Rise in maintenance costs is especially acute in the growth of research programs, especially in fast-moving areas. Most every laboratory has expensive instruments that are either obsolete or broken and awaiting repairs. As research programs grow, increasing amounts of grant money are diverted as "overhead" to help pay for space, facilities and maintenance leaving less for the actual research. Keeping costs and bureaucracy from getting out of hand is the tough challenge for administrators of large research programs.

A really good research university needs two things: Endowments sufficient to support and keep talented research professors, and the means to support good technicians and post-doctoral students who do much of the day-to-day research and who provide the vital link between the graduate student and the busy senior investigator.

What is not generally understood by the public is that the reputation of a university outside the state is based on research and publication, while the reputation within the state is based on the quality of teaching and service. These functions can be mutualistic rather than competitive if post-docs and tenured professors actively take part in undergraduate education.

During the rapid growth period in our university there was a proliferation of departments, and, as we now recognize, too great a fragmentation of disciplines accompanied by a decline in the quality of general education. Fortunately, this trend is being reversed by efforts to combine closely related disciplines into one administrative unit, and especially by the development of cross-disciplinary institutes and centers which can deal with the large scale of real-world problems and thereby attract more outside money from the federal government, foundations and industry. And all of this is being accompanied by coordinated efforts to increase the quality of undergraduate teaching.

Our Institute of Ecology is an example of a center that contributes to quality growth. We bring together people who are already here from a variety of disciplines for research and education that goes beyond that of any one discipline. We strive to balance competition, which is a way of life in human affairs as in nature, with cooperation and symbiosis, which becomes important when things get crowded and complicated. Best of all, we promote the interfaces between disciplines such as between economics and ecology or agriculture and biology.

In the near future we hope to focus on the most important of all interfaces -- those between natural science, social science and the humanities, where the real world problems are most acute. We also promote off-campus satellite programs on the coast, at the Savannah River Site and elsewhere in the region that bring in additional staff and large amounts of outside money. Now that the Institute has become administratively a "school," more of our research staff will be involved in undergraduate teaching and public service.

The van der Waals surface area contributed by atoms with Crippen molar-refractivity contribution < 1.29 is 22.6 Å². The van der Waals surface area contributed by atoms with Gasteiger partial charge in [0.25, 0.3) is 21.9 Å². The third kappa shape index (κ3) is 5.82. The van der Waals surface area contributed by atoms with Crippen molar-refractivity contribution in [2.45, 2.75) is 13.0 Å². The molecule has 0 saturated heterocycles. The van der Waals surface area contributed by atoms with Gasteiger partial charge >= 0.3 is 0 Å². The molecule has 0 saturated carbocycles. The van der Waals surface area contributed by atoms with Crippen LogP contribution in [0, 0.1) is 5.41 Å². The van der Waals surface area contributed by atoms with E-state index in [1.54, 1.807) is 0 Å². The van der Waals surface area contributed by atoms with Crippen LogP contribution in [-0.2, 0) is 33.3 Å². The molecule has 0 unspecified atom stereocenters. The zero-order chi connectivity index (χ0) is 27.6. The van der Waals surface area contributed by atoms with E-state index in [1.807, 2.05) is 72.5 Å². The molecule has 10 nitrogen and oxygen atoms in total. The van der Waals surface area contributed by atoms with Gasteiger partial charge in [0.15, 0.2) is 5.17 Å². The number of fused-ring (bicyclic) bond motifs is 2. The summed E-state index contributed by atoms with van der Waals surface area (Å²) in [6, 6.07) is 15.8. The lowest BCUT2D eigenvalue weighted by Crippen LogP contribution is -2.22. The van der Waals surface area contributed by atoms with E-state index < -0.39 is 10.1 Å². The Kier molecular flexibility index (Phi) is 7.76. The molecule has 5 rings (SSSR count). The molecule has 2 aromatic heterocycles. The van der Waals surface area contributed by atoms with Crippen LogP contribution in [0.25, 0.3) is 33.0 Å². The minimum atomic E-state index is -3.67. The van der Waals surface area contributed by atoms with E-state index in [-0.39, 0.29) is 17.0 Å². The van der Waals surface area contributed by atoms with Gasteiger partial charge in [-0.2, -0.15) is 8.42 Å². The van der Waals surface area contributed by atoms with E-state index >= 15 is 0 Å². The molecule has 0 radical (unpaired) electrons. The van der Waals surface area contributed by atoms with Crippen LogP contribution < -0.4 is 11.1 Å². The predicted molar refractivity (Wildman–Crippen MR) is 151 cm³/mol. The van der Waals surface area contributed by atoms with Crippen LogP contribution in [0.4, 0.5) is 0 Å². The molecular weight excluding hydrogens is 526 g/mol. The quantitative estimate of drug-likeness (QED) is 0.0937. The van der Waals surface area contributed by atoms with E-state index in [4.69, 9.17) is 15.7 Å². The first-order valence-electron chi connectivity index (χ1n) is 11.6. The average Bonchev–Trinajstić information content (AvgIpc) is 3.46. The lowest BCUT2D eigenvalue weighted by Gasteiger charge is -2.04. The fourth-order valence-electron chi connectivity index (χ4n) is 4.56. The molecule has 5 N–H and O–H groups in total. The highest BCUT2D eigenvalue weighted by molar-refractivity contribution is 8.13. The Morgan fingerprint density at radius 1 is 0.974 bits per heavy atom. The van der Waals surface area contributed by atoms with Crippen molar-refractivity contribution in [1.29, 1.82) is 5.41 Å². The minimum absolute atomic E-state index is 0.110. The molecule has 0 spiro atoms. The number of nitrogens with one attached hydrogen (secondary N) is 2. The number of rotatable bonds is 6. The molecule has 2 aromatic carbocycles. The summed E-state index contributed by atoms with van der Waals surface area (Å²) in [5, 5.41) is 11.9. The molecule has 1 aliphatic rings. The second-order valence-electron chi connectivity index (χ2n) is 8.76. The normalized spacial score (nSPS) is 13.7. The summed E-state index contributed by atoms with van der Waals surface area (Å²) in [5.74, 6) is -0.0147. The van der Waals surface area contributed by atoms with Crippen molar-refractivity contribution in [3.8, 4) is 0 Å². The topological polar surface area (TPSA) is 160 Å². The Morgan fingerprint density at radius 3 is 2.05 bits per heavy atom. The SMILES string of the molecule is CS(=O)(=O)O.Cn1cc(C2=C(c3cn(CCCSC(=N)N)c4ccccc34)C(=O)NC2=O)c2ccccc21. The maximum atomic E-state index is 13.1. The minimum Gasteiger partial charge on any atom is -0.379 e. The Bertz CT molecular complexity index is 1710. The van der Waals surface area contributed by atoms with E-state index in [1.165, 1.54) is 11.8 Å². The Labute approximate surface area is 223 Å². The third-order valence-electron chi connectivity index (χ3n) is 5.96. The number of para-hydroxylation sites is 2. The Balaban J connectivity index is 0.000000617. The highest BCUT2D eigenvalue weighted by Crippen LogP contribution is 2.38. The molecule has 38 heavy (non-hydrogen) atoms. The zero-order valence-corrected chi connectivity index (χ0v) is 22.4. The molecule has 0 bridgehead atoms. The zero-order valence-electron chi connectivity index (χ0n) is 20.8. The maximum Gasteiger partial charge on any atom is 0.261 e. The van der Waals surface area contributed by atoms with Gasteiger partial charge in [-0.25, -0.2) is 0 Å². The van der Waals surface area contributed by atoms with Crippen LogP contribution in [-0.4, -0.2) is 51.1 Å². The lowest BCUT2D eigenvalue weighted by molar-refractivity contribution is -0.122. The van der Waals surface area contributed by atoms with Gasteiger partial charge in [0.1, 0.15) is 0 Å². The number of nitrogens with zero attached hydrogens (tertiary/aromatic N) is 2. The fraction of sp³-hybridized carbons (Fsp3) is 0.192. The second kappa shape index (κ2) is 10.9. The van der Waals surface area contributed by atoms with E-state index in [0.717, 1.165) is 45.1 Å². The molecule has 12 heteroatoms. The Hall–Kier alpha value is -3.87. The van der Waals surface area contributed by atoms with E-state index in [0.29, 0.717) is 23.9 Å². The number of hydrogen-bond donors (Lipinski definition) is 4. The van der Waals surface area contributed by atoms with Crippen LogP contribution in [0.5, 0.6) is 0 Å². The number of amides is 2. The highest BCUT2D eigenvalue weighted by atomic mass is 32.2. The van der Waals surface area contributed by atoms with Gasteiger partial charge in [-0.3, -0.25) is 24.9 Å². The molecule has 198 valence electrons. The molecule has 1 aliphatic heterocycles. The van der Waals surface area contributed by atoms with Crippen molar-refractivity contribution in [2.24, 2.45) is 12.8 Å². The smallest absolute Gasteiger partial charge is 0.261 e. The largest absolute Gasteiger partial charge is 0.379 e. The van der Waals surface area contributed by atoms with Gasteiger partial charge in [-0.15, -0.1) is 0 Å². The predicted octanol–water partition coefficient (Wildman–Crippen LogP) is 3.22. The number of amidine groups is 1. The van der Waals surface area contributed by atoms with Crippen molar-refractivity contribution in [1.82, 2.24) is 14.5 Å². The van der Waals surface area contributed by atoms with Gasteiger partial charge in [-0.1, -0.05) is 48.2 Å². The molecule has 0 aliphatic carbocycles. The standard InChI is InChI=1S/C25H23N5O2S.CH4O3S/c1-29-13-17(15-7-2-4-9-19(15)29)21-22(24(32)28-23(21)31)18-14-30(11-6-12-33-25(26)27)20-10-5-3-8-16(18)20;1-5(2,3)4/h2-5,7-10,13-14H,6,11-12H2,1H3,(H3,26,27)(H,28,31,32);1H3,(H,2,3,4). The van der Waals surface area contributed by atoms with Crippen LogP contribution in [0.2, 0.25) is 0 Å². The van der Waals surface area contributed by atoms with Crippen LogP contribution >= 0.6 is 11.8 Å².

In 1967, renowned author and social critic Lewis Mumford wrote a commentary titled "Quality in Control of Quantity" (In: Natural Resources: Quality and Quantity, Ciriacy-Wantrup and Parsons, eds. Univ. of Calf., Berkeley, pp. 7-18, 1967). He wrote: "The problem of our age, which dominates and underlies most of its other problems is the problem of quantity. I intend no diatribe against progress in science and technics, so long as they remain subordinate to organic functions and human purposes. I am merely trying to explain how their immense human benefits were curtailed by a one-sided emphasis on quantity, and the exercise of a one-sided control over both man and nature, who speedily become victim of his own favored method.

"Quality in control of quantity," Mumford wrote, "is the great lesson of biological evolution."

It is also a great lesson for research universities.

Eugene P. Odum wrote three of the most widely used ecology textbooks -- Fundamentals of Ecology, Ecology and Basic Ecology, all of which have been translated into several languages. He has received three international awards for his pioneering work in ecology and the environment: the Tyler Ecology Award, recognized as the most prestigious environmental prize in the world, the Crafoord Prize, awarded by the Royal Swedish Academy of Sciences for works in science not covered by the Nobel Prize, and La Institute de la Vie prize, awarded by the French government. He received the Theodore Roosevelt Distinguished Service Medal in 1991 for his lifelong work in conservation and natural resources, and is a member of the National Academy of Sciences. He helped found the Institute of Ecology, the Marine Institute and the Savannah River Ecology Laboratory at the University of Georgia. The acknowledged father of modern ecology, Eugene Odum is the Callaway Professor Emeritus of Ecology, the Alumni Foundation Distinguished Professor Emeritus of Zoology and director emeritus of the Institute of Ecology.

For more information go to http://www.ecology.uga.edu/